FDA pauses several trials of Merck’s investigational HIV drug

pharmafile | December 16, 2021 | News story | Business Services  

The FDA has placed holds on several clinical trials for the oral and implant formulations of investigation drug islatravir (MK-8591), for HIV-1 pre-exposure prophylaxis (PrEP), the injectable formulation of islatravir for HIV-1 treatment and prophylaxis and the oral doravirine/islatravir (DOR/ISL) HIV-1 once-daily treatment.

Six studies related to islatravir are now on full clinical hold, while seven are on partial clinical hold. Islatravir is an inhibitor of nucleoside reverse transcriptase translocation, designed to be administered once every month to patients at increased risk of, or suffering from, Human Immunodeficiency Virus (HIV) infection.

The FDA’s decision is based on reports of a drop in T-cell counts in some participants receiving the drug.

T-cells are integral to proper functioning of the immune system, which helps the body fight infections upon encountering pathogens. Studies have showed a decline in total lymphocyte and CD4+ T-cell counts across different company-sponsored trials of islatravir at varying dose levels. There was a dose-dependent reduction in lymphocyte counts in a Phase II study of patients at low risk of HIV-1, though this did not cause clinical adversities.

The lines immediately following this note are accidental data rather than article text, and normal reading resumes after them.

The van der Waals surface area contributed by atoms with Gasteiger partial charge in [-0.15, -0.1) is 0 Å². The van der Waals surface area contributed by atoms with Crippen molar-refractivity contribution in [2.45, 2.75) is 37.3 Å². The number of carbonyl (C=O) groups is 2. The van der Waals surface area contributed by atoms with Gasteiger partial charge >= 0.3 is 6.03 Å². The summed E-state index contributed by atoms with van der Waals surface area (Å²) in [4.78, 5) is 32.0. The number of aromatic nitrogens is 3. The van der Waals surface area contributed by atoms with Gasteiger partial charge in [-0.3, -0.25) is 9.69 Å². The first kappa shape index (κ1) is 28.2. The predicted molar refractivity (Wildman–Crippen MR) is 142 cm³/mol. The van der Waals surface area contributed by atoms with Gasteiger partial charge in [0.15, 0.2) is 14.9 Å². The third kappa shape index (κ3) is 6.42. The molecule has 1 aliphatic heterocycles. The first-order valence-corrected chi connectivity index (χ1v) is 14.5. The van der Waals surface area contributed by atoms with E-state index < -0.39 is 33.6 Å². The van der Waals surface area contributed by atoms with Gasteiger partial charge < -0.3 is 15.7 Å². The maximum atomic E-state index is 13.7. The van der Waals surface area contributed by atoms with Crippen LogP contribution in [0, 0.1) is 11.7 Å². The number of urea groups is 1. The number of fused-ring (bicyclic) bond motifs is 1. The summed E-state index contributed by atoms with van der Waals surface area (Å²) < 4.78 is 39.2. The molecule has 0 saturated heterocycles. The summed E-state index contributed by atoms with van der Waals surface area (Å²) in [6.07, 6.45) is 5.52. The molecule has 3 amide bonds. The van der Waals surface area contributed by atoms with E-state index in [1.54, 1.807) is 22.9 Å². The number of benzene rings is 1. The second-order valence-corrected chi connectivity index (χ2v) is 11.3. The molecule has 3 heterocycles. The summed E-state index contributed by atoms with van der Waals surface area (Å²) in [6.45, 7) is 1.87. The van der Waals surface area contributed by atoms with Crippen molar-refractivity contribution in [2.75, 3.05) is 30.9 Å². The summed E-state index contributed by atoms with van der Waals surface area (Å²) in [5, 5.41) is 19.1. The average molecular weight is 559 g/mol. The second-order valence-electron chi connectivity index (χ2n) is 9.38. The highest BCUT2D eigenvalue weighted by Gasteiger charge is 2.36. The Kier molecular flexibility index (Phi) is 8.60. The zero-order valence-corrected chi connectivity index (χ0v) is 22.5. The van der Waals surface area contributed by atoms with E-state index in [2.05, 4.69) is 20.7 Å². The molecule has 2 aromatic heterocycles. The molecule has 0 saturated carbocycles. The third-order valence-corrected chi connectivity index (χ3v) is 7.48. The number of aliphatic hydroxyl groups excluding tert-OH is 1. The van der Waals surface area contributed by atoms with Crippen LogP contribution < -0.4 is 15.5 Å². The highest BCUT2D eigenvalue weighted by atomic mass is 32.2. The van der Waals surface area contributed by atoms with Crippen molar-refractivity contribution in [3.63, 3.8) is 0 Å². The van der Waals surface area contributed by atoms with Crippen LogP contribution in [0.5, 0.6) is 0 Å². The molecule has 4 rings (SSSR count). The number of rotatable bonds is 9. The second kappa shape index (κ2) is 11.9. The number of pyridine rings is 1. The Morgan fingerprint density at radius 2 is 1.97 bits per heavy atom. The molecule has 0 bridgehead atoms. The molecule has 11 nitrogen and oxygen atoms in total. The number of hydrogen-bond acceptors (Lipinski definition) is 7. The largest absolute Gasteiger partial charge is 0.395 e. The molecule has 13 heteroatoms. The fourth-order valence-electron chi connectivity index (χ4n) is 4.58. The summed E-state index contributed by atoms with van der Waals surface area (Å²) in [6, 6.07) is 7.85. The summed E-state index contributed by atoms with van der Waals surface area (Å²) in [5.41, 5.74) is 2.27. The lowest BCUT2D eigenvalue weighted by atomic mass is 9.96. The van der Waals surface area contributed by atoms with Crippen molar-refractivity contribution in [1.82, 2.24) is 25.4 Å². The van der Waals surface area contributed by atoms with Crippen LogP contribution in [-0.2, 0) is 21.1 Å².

Dr. Joan Butterton, vice president, infectious diseases, global clinical development at Merck Research Laboratories said, “We are grateful to the participants and the study investigators for their ongoing contributions to this research. Merck continues to investigate the potential of islatravir and nucleoside reverse transcriptase translocation inhibitors and remains committed to helping to address unmet needs in HIV treatment and prevention.”

Merck has commented that the temporary enrolment pause would enable it to conduct further analyses of the two Phase III trials, alongside other ongoing studies.

Lina Adams

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